ballot set

Aurora school board up for possible big changes with only one incumbent seeking re-election

A student works at Tollgate Elementary School in Aurora. (Photo by Nic Garcia, Chalkbeat)

Editor’s note: This story has been updated to reflect that the district verified an additional candidate over the weekend, bringing the total to nine.

Nine people will vie for four seats on the board of education for Aurora Public Schools this November.

The school district confirmed the field Friday, the deadline for candidates to submit required petition signatures. One additional candidate had signatures verified over the weekend.

Eric Nelson, an Aurora school board member who was censured last year for exaggerating and fabricating his military service and his education degrees, among other things, is not running.

Only one incumbent, Barbara Yamrick, is running for re-election to the seven-member board. Board president Amber Drevon is not seeking a second term. Board member, JulieMarie Shepherd is term-limited.

Aurora’s current school board has generally supported superintendent Rico Munn’s reform efforts, though board votes aren’t always predictable.

Drevon said Friday afternoon she is pursuing other opportunities and said she feels proud of what has been accomplished during her time on the board.

“I feel really good about the position of the district, especially now having the district coming off the clock,” Drevon said, referring to Aurora scoring well enough on preliminary state ratings to pull itself off the state’s accountability clock for poor performance.

Candidates for the Aurora Public Schools board

  • Barbara Yamrick
  • Kyla Armstrong-Romero
  • Jane Barber
  • Kevin Cox
  • Debra Gerkin
  • Gail Pough
  • Marques Ivey
  • Miguel Lovato
  • Lea Steed

Eight candidates in addition to the incumbent turned in enough signatures to get on the ballot, according to the school district.

Among the candidates is Jane Barber, who previously served on the Aurora school board; Debra Gerkin, the former principal of Crawford Elementary School; and Kevin Cox, who was previously running for a seat on the Aurora city council, but dropped out to run for school board.

Five of the eight new candidates have cited an opposition to charter schools, either in interviews with Chalkbeat or in campaign material. The others either could not be reached or their positions were not immediately available.

At Munn’s urging, Aurora’s school board voted this summer to approve a charter application for DSST, a high-performing charter school network based in Denver. (Yamrick, the incumbent running for reelection, voted no).

Superintendent Rico Munn invited the charter school to apply while offering to provide half of the funding for a new building through money from a bond. Voters approved the bond request last November. Several teachers and some community members spoke to the board in the months prior, asking the board not to approve the charter school application.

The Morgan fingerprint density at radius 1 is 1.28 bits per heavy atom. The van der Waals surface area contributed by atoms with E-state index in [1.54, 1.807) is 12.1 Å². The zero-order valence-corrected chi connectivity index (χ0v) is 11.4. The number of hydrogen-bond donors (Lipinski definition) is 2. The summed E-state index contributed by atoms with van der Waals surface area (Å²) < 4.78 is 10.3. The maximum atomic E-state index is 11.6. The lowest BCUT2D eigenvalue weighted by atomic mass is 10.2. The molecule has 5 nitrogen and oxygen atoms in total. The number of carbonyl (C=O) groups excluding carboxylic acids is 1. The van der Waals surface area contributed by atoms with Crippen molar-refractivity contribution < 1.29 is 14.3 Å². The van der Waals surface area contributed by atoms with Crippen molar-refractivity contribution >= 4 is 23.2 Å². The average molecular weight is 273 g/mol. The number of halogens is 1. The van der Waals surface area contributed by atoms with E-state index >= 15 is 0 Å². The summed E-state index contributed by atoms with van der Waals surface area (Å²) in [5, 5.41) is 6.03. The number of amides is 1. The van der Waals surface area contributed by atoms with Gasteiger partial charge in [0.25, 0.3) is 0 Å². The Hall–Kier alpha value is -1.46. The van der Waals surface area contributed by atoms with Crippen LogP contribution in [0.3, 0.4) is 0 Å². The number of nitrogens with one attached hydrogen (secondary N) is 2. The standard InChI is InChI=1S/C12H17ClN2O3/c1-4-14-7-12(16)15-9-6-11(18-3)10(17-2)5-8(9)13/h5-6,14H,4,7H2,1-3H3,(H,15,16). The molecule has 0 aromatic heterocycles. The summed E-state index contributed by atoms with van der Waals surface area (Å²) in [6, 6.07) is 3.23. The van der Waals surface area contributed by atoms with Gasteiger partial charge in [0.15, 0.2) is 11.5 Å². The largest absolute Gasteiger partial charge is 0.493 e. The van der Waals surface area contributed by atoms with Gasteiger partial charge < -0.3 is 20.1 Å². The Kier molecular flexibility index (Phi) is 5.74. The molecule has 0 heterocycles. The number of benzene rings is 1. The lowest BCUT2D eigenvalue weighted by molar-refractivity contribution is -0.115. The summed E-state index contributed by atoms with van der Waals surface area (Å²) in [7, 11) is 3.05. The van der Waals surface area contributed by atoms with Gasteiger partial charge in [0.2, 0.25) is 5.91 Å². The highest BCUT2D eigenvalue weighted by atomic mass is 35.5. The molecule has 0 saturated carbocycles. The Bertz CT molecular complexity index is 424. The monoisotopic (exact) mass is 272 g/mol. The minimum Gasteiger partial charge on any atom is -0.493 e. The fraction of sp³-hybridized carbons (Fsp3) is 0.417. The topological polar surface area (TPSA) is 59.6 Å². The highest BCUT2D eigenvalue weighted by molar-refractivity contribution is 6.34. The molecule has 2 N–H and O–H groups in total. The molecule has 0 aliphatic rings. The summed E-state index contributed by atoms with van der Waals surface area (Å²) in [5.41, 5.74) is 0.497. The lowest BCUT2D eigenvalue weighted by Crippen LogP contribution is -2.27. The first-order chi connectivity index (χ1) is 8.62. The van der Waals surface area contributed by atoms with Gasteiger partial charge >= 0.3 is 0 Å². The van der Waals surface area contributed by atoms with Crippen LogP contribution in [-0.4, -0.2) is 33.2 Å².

The school district is now negotiating the contract for DSST and the school board must vote on it this month.

The next school board would have a chance to vote later on a contract for a second DSST sixth-through-12th grade campus.

The charter approved this year lays out certain requirements the charter school must meet for the school board to give final approval to the second campus that would open in 2021.

The new school board also will face decisions about the district’s budget and facilities. Although some schools in southeast Aurora are crowded because of new city development, the district overall has been experiencing a historic decline in enrollment.

Aurora school board candidates are all at-large members. Voters will select four of the nine names and the four candidates with the most votes will win a seat.

The district will hold a drawing on Wednesday to determine the order of the names on the ballot.

Correction: This story has been updated to correct information about candidate Kevin Cox’s previous run for city council.

Follow the money

Final Denver school board campaign finance reports show who brought in the most late money

PHOTO: Denver Post file
Victoria Tisman, 8, left, works with paraprofessional Darlene Ontiveros on her Spanish at Bryant-Webster K-8 school in Denver.

Final campaign finance reports for this year’s hard-fought Denver school board elections are in, and they show a surge of late contributions to Angela Cobián, who was elected to represent southwest Denver and ended up bringing in more money than anyone else in the field.

The reports also showed the continued influence of independent groups seeking to sway the races. Groups that supported candidates who favor Denver Public Schools’ current direction raised and spent far more than groups that backed candidates looking to change things.

No independent group spent more during the election than Raising Colorado, which is affiliated with Democrats for Education Reform. In the week and a half before the Nov. 7 election, it spent $126,985. That included nearly $57,000 to help elect Rachele Espiritu, an incumbent supportive of the district’s direction who lost her seat representing northeast Denver to challenger Jennifer Bacon. Raising Colorado spent $13,765 on mail opposing Bacon in that same period.